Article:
The 1966 Notre Dame vs. Michigan State football game is regarded as among the most significant and most controversial games in college football history played between Michigan State and Notre Dame. The game was played in Michigan State’s Spartan Stadium on November 19, 1966. Michigan State entered the competition 9–0 and ranked No. 2, while Notre Dame entered 8–0 and rated No. 1. Notre Dame elected not to try to find a score on the series; consequently, the match finished at a 10–10 tie. Notre Dame went on to acquire or share the national title in two polls (including the AP and UPI); Michigan State won or shared in three minor polls, and Alabama, who ended with all the only undefeated and untied record, won 2 small polls.
Notre Dame, which had last won a national championship in 1964 (non consensus), ranked No. 1 both the AP and Coaches’ polls. Defending National Champion Michigan State, who’d finished the 1965 season No. 1 at the UPI Coaches’ survey, but had been upset by UCLA in the Rose Bowl the past calendar year, entered the game ranked No. 2 in the polls. The Fighting Irish, whose bid for a national championship two decades before was snuffed out by USC, were hungry, while the Spartans had background and home-field edge on their side. This was the first time in 20 years that a school football matchup was awarded the”Game of the Century” label by the national media, and ABC had the nation’s viewers in its grip, with equal parts Notre Dame fans and Michigan State fans. It was the tenth time at the 30-year history of the AP poll the No. 1 team played with the No. 2 team. The Spartans had defeated Notre Dame the previous year 12–3 holding Notre Dame to minus-12 yards rushing.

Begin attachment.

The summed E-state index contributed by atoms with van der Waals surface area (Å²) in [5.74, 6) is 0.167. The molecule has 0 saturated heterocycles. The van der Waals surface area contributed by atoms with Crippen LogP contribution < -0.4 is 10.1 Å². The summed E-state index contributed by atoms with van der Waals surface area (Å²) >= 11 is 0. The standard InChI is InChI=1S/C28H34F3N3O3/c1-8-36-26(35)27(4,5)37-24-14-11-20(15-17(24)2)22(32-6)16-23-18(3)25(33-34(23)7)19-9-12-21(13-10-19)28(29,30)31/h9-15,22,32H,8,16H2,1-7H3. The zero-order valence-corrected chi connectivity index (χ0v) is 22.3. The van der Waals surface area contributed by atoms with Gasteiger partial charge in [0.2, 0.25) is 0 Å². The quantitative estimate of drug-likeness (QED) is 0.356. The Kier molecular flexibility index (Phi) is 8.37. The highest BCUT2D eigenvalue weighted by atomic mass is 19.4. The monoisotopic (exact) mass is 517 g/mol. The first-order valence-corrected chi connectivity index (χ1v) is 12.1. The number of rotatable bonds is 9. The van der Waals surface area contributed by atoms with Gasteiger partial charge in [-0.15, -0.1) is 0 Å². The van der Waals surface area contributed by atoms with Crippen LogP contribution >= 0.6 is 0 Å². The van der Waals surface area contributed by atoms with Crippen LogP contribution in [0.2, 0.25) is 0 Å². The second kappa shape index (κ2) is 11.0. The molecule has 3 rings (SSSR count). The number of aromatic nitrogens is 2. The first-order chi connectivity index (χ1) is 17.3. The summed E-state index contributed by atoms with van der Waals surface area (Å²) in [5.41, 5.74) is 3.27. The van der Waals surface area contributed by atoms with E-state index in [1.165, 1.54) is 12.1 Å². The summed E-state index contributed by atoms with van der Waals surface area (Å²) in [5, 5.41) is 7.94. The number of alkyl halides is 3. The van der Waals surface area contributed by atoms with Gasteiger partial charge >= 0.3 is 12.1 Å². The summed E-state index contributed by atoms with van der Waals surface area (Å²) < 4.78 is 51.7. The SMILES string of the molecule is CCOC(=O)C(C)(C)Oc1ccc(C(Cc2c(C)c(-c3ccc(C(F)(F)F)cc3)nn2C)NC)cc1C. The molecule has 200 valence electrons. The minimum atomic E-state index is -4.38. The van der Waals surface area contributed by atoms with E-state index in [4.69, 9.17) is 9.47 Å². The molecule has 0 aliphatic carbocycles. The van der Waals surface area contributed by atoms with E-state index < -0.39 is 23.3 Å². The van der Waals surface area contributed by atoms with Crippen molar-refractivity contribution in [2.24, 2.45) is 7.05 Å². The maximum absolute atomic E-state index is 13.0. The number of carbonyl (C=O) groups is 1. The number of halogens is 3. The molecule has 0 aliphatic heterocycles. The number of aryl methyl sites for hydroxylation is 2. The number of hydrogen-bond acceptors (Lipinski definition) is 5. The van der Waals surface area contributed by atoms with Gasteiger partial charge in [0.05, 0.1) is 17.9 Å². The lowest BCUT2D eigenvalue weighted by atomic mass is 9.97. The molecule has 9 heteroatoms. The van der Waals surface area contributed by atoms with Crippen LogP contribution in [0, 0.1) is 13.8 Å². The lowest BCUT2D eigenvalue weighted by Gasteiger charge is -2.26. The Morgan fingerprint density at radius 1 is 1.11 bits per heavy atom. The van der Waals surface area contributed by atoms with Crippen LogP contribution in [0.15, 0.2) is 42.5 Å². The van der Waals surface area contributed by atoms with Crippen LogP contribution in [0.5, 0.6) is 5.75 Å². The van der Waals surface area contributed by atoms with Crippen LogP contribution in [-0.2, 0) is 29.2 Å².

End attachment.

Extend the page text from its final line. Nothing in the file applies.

A fortuitous quirk in scheduling brought these two teams together late in the season. When the 1966 programs were first drawn up they were not even supposed to meet. Michigan State had just nine matches scheduled (although they were permitted to have eight ) while Notre Dame was originally scheduled to play Iowa that week, as had been the custom since 1945. However, in 1960, the Hawkeyes abruptly dropped the Irish out of their program, from 1964 onward. Michigan State was accessible and agreed to come back to Notre Dame’s schedule in 1965–66.
The game wasn’t shown live on TV. Each team was allotted one national television appearance and two regional television appearances each season. Notre Dame had used their national TV slot at the season opening game against Purdue. ABC executives didn’t even want to demonstrate the game everywhere but the regional place, but pressure in the West Coast and the South (to the tune of 50,000 letters) made ABC air the game on tape delay. ABC relented and blacked from the Michigan State-Notre Dame match in just two states (allegedly North Dakota and South Dakota), therefore it might theoretically be called a regional broadcast. It would also be the first time a school football game was broadcast to Hawaii and also to U.S. troops in Vietnam.  The official attendance was announced at 80,011 (111% capacity) and was the most attended match in Michigan State football history at the time (the present record is 80,401 on Sept. 22, 1990 vs. Notre Dame).
Notre Dame was educated by Ara Parseghian and Michigan State was coached by Duffy Daugherty, both school legends.
A lot of the ABC telecast footage resides. The second half is present in its entirety, as do both scoring drives starting in the second quarter (Michigan State’s field goal and Notre Dame’s touchdown).
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